The San Antonio Kid
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The San Antonio Kid
The San Antonio Kid
The San Antonio Kid FilmPoster.jpeg
Directed byHoward Bretherton
Produced byStephen Auer (associate producer)
Written byNorman S. Hall (original screenplay)
Fred Harman (characters)
StarringWild Bill Elliott
Music byJoseph Dubin
CinematographyWilliam Bradford
Edited byTony Martinelli
Republic Pictures
Distributed byRepublic Pictures
Release date
  • August 16, 1944 (1944-08-16) (United States)
Running time
53 minutes
59 minutes
CountryUnited States

The San Antonio Kid is a 1944 American Western film directed by Howard Bretherton starring Wild Bill Elliott in the role of Red Ryder.[1] It was the fourth of twenty-three Red Ryder feature films that would be produced by Republic Pictures and the first shot without George "Gabby" Hayes who had starred with Elliott since he relocated to Republic Pictures.[2] The picture was shot on the studio's back lot along with outdoor locations at Iverson Ranch, 1 Iverson Lane, Chatsworth, Los Angeles, CA, USA.[3]


A geologist, Walter Garfield (LeRoy Mason, discovers oil on land owned by Ben Taylor (Jack Kirk). Believing that the deposits extend to the surrounding ranches as well, Garfield wires his company that oil may be present and then teams up with Red Ryder's arch enemy, Ace Hanlon (Glenn Strange) . Hanlon, the local saloon owner and his gang instigate a wave of terror against the ranchers hoping to drive the ranchers away, buy their land cheaply and make a fortune selling it to Metropolitan Oil Company for whom Garfield works.

Taylor is killed and his closest neighbors, the Duchess (Alice Fleming), her nephew, Red Ryder (Wild Bill Elliott), and his Indian ward, Little Beaver (Robert Blake), look after Ann Taylor (Linda Stirling). Red doesn't believe that the attacks are the work of ordinary outlaws but fearing that the Duchess' ranch will be next, Red and his foreman Happy Jack (Earle Hodgins) confront Hanlon. After Red overwhelms Hanlon in a fistfight, Hanlon decides to have Red killed and sends for Johnny Bennett, an old friend who is known as The San Antonio Kid (Duncan Renaldo). As Bennett nears the town of Maverick, the "Kid" has a freak accident nearly costing him his life but is saved by Red Ryder. When the "Kid" meets with Ace Hanlon he learns that Red Ryder is the man he has been paid to kill.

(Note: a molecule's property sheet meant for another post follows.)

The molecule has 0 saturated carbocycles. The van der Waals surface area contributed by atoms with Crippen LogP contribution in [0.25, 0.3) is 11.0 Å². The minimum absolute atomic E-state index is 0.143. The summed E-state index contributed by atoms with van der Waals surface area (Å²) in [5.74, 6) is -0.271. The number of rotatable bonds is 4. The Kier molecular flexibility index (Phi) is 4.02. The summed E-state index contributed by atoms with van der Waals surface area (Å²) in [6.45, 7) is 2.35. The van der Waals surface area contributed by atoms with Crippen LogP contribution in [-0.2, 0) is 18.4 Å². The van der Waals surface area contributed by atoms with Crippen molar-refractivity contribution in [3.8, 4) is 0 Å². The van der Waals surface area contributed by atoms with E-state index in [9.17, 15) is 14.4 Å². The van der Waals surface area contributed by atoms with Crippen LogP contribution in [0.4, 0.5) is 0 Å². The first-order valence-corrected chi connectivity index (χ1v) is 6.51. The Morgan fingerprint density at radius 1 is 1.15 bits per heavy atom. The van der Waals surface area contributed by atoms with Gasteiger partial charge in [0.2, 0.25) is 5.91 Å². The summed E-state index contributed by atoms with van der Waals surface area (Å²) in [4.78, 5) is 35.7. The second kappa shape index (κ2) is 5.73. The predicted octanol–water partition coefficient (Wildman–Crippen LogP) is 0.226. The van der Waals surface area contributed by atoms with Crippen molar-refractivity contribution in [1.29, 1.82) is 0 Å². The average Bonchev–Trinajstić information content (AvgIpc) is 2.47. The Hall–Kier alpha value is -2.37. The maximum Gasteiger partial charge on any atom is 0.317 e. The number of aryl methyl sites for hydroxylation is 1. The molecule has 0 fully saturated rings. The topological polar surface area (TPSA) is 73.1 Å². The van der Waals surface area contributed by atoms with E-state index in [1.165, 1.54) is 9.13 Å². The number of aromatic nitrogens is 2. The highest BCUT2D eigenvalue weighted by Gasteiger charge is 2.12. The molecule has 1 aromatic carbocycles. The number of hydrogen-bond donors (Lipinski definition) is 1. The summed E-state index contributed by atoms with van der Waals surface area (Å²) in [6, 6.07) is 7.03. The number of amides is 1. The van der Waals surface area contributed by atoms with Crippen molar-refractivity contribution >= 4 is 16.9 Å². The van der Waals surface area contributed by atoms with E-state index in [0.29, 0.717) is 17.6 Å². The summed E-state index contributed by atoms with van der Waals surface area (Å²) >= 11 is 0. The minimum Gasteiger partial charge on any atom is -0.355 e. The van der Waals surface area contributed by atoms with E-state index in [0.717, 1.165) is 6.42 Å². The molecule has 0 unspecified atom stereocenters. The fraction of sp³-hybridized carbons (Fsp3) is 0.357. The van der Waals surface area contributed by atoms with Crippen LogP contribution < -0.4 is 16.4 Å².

Johnny refuses Hanlon's offer until Hanlon asserts that he will have Red killed anyway. Johnny informs Red of the situation, and the two lay a trap for Hanlon. Johnny distracts Garfield and Hanlon with a poker game while Red searches Hanlon's office where he finds proof of the oil discovery and Hanlon's partnership with Garfield.

Red Ryder arranges for a confrontation with Ace Hanlon but when Johnny fails to kill Red as ordered, one of Hanlon's men shoots him. Johnny is only wounded, however, and helps Red, Happy Jack and Little Beaver as they engage in a shootout with the gang. Ryder chases Garfield and Hanlon to a series of nearby caves, where a fight breaks out and one of the oil pools is set on fire. Garfield is killed by the blaze, and the gang is rounded up. Later, Red, Little Beaver and Happy Jack ride off in search of another adventure, and Johnny promises to look after the Duchess and Ann.[4][5][6][7]



San Antonio Kid was based on the characters created in Fred Harman's comic strip, Red Ryder.[8][9] The film was released August 16, 1944 and re-released again in 1949.[10]



  1. ^ The San Antonio Kid 1944, Internet Movie Database
  2. ^ Copeland, Bobby. Bill Elliott - The Peaceable Man. Empire Publishing, Inc., Madison, North Carolina, 2000, p. 139, ASIN: B00Z8EHHHM.
  3. ^ The Old Corral B-Westerns
  4. ^ Turner Classic Movies, The San Antonio Kid Synopsis
  5. ^ DeMarco, Mario. The Red Ryders of the Screen-Radio-TV and Comics. Golden State Publishing, Los Angeles, CA, 1986. ASIN: B0007B9K7Q.
  6. ^ Magers, Boyd, The San Antonio Kid, Western Clippings
  7. ^ Drew, Bernard A.; Red Ryder and Little Beaver: Painted Valley Troubleshooters. BearManor Media, Albany, Georgia, 2013, pp. 81-92. ASIN: B00YDJDO6G.
  8. ^ Drew, Bernard A.; Red Ryder and Little Beaver: Painted Valley Troubleshooters. BearManor Media, Albany, Georgia, 2013, pp. 81-92. ASIN: B00YDJDO6G.
  9. ^ San Antonio Kid (1944).Turner Classic Movies [1]
  10. ^ The San Antonio Kid Release Information IMDb

External links

  This article uses material from the Wikipedia page available here. It is released under the Creative Commons Attribution-Share-Alike License 3.0.



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